From the January 2002 Idaho Observer:
Constitutional Income: Do You Have Any?
A book review by Don Harkins
It could be said that a person intimately involved with the production of a book is not properly disposed to write an unbiased review of it. It could also be said that a person who has read a book four times, critiqued its editorial content and grammatical quality, formatted the pages and produced the index is the perfect person to review the work -- so long as he has no financial interest in its success or failure.
Over the last eight years I have reviewed dozens of books after one (often cursory) reading. While other reviews I have written capture the value or lacking thereof in a book, my observations and recommendations are unavoidably prima facie. My review of a once-read book simply does not provide the depth of authority under which I am qualified to review "Constitutional Income: Do You Have Any?" by Phil Hart. It has been an honor to read, edit, format pages and produce the index for the second edition of this groundbreaking work.
In conducting the research for this book Hart made several trips to Washington, D.C. where he spent hundreds of hours unearthing books, court cases and newspaper articles kept in the archives at the Library of Congress. Hart located documents critical to understanding the income tax -- some of which had never been checked out of the Library of Congress before.
Hart, an engineer who lives in Coeur d'Alene, Idaho, has been on the front lines of the Truth in Taxation movement for several years. His passion to understand the true history and intent of the income tax led to developing relationships with the nation's most notorious income tax dissidents. His conversations with Bill Benson, Larry Becraft, Irwin Schiff, Bob Schulz, Richard Standring, Red Beckman and others illuminated a gaping hole in the arguments being made by income tax contrarians: No one had yet done an exhaustive analysis as to the intent of the American People when the People lobbied Congress and their state legislators to add an income tax amendment to the Constitution. What was the intent of We the People?
So Hart put his life and his career on hold for three years to focus on accumulating and analyzing the historical evidence related to the debate and purported passage of the 16th Amendment. And what did Hart's discovery process reveal: "...that the purpose of the Sixteenth Amendment was to bring tax relief to wage earners."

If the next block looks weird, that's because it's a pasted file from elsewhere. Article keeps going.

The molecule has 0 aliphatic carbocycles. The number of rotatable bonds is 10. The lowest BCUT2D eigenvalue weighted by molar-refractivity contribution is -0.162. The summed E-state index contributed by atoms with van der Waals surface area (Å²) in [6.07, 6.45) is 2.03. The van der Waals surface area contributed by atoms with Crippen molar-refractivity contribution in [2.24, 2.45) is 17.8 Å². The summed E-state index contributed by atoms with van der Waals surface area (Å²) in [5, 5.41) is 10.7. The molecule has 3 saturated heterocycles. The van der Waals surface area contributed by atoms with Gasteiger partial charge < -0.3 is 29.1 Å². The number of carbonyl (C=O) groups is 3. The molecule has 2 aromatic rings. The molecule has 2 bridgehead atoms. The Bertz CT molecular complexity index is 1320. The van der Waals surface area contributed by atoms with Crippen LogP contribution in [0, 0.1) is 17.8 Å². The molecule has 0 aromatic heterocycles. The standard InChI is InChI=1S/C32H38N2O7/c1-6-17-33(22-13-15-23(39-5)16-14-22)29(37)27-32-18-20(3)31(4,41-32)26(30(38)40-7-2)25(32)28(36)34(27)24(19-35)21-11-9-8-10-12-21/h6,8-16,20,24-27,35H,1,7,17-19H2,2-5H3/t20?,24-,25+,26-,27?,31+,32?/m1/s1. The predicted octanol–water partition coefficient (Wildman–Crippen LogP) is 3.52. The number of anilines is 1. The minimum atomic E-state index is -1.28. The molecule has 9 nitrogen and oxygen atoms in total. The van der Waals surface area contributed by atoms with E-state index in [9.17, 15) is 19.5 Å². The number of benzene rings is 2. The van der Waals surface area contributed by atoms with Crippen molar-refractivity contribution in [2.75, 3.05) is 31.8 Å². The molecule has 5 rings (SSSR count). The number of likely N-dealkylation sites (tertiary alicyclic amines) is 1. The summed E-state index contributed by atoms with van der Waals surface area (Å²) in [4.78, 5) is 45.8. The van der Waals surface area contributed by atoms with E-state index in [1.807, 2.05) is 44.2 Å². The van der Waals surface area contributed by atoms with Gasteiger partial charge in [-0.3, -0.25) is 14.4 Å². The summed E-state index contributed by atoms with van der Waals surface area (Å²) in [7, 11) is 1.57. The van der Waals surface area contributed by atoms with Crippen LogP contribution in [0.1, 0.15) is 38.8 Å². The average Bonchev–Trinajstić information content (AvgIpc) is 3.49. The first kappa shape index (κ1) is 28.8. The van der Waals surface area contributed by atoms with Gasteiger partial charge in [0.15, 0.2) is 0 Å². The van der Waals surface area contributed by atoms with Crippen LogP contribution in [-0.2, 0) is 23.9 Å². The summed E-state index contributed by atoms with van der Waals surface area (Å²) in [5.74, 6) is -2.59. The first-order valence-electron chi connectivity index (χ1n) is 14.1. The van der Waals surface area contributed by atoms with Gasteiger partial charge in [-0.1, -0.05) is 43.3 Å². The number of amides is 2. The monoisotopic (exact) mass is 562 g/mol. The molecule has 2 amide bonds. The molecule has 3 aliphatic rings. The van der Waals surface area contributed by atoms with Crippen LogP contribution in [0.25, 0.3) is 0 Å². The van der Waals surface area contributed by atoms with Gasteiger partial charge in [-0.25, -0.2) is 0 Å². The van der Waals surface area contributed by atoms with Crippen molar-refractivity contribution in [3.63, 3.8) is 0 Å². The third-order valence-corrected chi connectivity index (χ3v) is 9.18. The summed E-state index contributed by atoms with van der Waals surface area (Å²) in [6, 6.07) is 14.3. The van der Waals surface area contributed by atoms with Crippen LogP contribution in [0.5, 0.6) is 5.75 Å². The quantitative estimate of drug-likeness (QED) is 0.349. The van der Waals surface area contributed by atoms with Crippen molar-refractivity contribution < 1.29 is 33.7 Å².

Based upon Congressional Record entries and debates, Congressional documents, newspaper articles of the time, state, federal and U.S. Supreme Court decisions, books and papers from historically pertinent authors, politicians, lawyers and economists, and early income tax statutes, Hart proves that there is no foundation to the claim that wages are income within the meaning of the 16th Amendment. "There is not, and never has been, any delegation of authority from We the People to the government for the collection of an unapportioned direct tax on the wages and salaries of the American People. We are being Taxed without Our Consent!"
Constitutional Income, Do You Have Any, is a fascinating 428-page read that illuminates in detail the path of the income tax when it was first proposed in the 1880s, through its questionable passage in 1913 to the controversial manner in which it is enforced today. By the time you read the book and its hundreds of revealing excerpts from critical documents and court cases, utilize the index to cross reference items of interest and compare it to your own experiences with the IRS, you will understand the following: Why the income tax was proposed; why it took nearly 40 years of congressional debate to pass the income tax; what concessions were made to pass the income tax and; how the tax has been incrementally and unlawfully expanded (apparently by design) to include the wages of working Americans.
Constitutional Income, Do You Have Any? is the cornerstone of our understanding the income tax. It could also become the roadmap whereby a person may prove to Congress, the courts and the American people that wages are property -- not income -- and that to tax a person's wages without apportionment is to steal his property and trample upon the Constitution.
The book is available through Alpine Press for $25 at: www.constitutionalincome.com. Quantity discounts are also available.
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